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CBS Beats Copyright Claims Over Star Trek: Discovery (Corrected)

Aug. 17, 2020, 2:49 PM; Updated: Aug. 19, 2020, 12:45 PM

A story arc about a giant tardigrade in “Star Trek: Discovery” didn’t infringe a copyright in an unreleased video game that also featured a giant tardigrade, the Second Circuit affirmed Monday.

Many elements of the work that CBS Broadcasting Corp. and Netflix Corp. allegedly infringed covered uncopyrightable scientific facts and ideas about tardigrades, the U.S. Court of Appeals for the Second Circuit said.

Anas Osama Ibrahim Abdin owns a copyright in the “distillation” of the concept for his video game “Tardigrades,” a compilation of images, descriptions, and illustrations detailing the game’s characters and backstory. It features a space-station botanist who travels through space after being absorbed into a giant tardigrade, based on the real-life microscopic creature that can endure extreme heat, cold, pressure, and radiation.

Three episodes in the first season of CBS’ “Star Trek: Discovery” also involve a space encounter with a massive tardigrade-like creature, and Abdin sued CBS for copyright infringement in Manhattan federal court. The U.S. District Court for the Southern District of New York dismissed Abdin’s claims in September.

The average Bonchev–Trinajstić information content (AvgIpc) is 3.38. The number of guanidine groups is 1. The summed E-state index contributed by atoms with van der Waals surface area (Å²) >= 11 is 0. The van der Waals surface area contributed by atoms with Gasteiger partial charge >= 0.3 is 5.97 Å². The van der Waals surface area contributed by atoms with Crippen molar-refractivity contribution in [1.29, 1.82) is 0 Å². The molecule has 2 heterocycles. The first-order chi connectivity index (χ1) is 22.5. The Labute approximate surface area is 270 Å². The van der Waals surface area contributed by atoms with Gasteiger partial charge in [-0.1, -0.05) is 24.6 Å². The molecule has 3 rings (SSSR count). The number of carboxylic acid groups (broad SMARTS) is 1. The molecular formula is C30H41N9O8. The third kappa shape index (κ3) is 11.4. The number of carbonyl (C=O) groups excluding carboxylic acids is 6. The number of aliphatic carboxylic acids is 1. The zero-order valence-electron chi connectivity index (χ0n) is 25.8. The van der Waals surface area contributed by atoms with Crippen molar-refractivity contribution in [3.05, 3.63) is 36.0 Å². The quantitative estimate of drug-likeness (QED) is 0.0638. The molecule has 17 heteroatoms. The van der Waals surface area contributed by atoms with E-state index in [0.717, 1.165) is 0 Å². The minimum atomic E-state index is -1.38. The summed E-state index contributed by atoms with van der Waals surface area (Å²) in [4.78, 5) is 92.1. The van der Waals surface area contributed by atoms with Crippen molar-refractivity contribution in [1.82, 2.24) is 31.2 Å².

The Second Circuit affirmed that CBS and Netflix—which is licensed to air “Discovery” outside of the U.S.—didn’t infringe because the works aren’t substantially similar. Abdin’s use of tardigrades largely wasn’t copyrightable, the court said.

“Abdin’s space-traveling tardigrade is an unprotectable idea because it is a generalized expression of a scientific fact—namely, the known ability of a tardigrade to survive in space,” the court said. “By permitting Abdin to exclusively own the idea of a space-traveling tardigrade, this Court would improperly withdraw that idea from the public domain and stifle creativity naturally flowing from the scientific fact that tardigrades can survive the vacuum of space.”

There was also no substantial similarity based on the original parts of Abdin’s work that might have been protected, including its “tardigrade-human interaction.” Although the tardigrades had some similarities, they also had significant differences. The creatures were used to travel through space in different ways and had different coloring, among other things. And “most significantly,” the court said it was unclear what role Abdin’s tardigrade would play in the video game, while Star Trek’s was at the center of a fully developed story.

The court also said elements of Abdin’s work were uncopyrightable stock themes from science fiction, including space travel and alien encounters.

The human characters in the works also shared only “general and undeveloped similarities” and had significant differences, the court said, and the works had a different overall concept and feel.

Judge Denny Chin wrote the opinion, joined by Judge Susan L. Carney and Judge Kari A. Dooley sitting by designation.

Allan Chan & Associates represented Abdin. Loeb & Loeb LLP represented CBS.

The case is Abdin v. CBS Broad. Inc., 2d Cir., No. 19-3160, 8/17/20.

(Corrects spelling of Abdin's name in grafs 7, 8, 11)

To contact the reporter on this story: Blake Brittain in Washington at bbrittain@bloomberglaw.com

To contact the editors responsible for this story: Rob Tricchinelli at rtricchinelli@bloomberglaw.com; Patrick L. Gregory at pgregory@bloomberglaw.com

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